Former Toll House, Daltongate, Ulverston, Cumbria: Archaeological Building Recording
Following the submission of a planning application for the conversion of the former toll house, Daltongate, Ulverston, Cumbria, into ancillary domestic accommodation for a proposed adjoining detached house, Greenlane Archaeology was commissioned to carry out an archaeological building recording. This took place in May 2021. The building is Grade II Listed.
Although now widely regarded as having been constructed or at least used as a toll house (and named as such on a heritage plaque on the side of the building), it was not possible to find any documentary evidence to support this assertion. The earliest reference to the land appears to be a lease agreement of 1743 between John Fell and Stephen Fell – the Fells were a wealthy local family who made a fortune in the textile industry and built a substantial town house at the lower end of Daltongate in 1787, next to what had been their earlier home. They are recorded as owning land in various places along Daltongate. The earliest map, from 1832, confirms that the structure had been built by that time, and a plan and associated documents from 1844-1845 name it as a summer house. By that time it had become part of the estates held by Stockbridge House and it latterly became the property of Robert Willan, who also owned the row of houses on the opposite side of Daltongate.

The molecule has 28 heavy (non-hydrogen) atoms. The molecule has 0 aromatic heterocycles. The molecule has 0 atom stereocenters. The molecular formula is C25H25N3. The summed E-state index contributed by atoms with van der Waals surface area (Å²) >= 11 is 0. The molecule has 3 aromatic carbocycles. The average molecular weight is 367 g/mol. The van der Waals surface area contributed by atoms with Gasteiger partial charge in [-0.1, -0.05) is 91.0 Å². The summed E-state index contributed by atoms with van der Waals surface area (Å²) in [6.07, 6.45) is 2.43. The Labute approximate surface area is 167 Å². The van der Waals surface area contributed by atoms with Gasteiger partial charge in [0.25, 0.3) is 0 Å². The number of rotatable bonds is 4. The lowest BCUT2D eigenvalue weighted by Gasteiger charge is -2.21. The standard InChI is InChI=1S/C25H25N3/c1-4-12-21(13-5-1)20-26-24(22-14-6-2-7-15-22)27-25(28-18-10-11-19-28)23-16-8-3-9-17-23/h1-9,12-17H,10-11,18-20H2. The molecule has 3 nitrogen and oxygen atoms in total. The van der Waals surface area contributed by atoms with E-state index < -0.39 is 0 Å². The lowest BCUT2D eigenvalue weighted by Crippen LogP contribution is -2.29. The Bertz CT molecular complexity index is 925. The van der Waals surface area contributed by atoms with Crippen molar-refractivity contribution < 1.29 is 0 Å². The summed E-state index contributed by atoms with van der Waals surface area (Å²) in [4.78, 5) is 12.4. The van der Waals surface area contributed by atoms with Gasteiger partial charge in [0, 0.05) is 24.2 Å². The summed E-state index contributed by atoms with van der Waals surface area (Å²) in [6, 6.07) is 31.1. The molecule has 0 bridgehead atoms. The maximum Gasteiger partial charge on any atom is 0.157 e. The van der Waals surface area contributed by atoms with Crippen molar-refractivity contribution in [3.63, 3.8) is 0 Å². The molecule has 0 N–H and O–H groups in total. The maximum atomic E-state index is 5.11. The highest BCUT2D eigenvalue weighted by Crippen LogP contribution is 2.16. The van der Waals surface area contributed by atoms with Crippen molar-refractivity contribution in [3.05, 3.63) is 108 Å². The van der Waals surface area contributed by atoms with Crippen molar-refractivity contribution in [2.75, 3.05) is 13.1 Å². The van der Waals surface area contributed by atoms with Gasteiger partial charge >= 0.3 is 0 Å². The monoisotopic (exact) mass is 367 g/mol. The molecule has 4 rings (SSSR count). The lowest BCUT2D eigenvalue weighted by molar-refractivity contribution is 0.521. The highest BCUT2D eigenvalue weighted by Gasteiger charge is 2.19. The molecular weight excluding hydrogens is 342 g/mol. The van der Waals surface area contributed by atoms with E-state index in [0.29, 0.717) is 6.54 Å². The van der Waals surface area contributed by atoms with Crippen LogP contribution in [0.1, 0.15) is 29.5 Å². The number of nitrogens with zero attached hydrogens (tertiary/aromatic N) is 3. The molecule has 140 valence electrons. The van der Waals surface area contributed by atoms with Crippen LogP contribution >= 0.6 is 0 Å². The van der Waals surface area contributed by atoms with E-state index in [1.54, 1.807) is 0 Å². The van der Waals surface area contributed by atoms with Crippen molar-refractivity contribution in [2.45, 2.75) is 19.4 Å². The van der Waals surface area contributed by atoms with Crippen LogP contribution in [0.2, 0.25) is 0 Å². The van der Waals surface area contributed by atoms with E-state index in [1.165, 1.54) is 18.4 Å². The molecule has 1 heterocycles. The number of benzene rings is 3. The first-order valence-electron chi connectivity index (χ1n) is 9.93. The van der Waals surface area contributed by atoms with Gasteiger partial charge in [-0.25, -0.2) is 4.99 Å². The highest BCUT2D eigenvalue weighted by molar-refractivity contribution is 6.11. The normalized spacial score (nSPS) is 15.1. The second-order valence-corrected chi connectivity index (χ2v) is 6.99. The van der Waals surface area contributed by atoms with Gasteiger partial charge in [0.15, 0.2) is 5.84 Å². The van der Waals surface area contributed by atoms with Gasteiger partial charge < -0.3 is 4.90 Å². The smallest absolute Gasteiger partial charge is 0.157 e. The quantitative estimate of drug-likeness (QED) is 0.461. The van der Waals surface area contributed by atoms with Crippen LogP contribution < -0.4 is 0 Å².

The building recording revealed that the structure was surprisingly ornate, with a hexagonal plan extending over two floors and a triangular projection to the rear containing a staircase. Windows were present in five of the faces, although one was blind. Internally it had a range of alcoves of different sizes, which presumably originally held sculptures or works of art, although one of the large ground floor ones had a stone sink served by lead pipes set within it. Other decorative details include a fireplace on each floor and painted plaster at first floor level.
The documentary evidence and elements within the building indicate that it was probably constructed in the late 18th century, undoubtedly as a summer house for a considerable garden, the garden perhaps belonging to the Fell family and originally extending all the way along the south side of Daltongate to their home. It saw some modification, probably in the 19th century, and more in the 20th century, including the installation of a raised concrete floor on the ground floor, but it otherwise has retained much of its original character. Despite the evidence demonstrating that it was never a toll house, the building remains important as a rare example of a summer house in Ulverston, and one of considerable architectural merit. The present proposals represent a good opportunity to save the building from further decay and, if dealt with appropriately, could make a new use for this important local building.
The full report will be made available on the Archaeology Data Service website.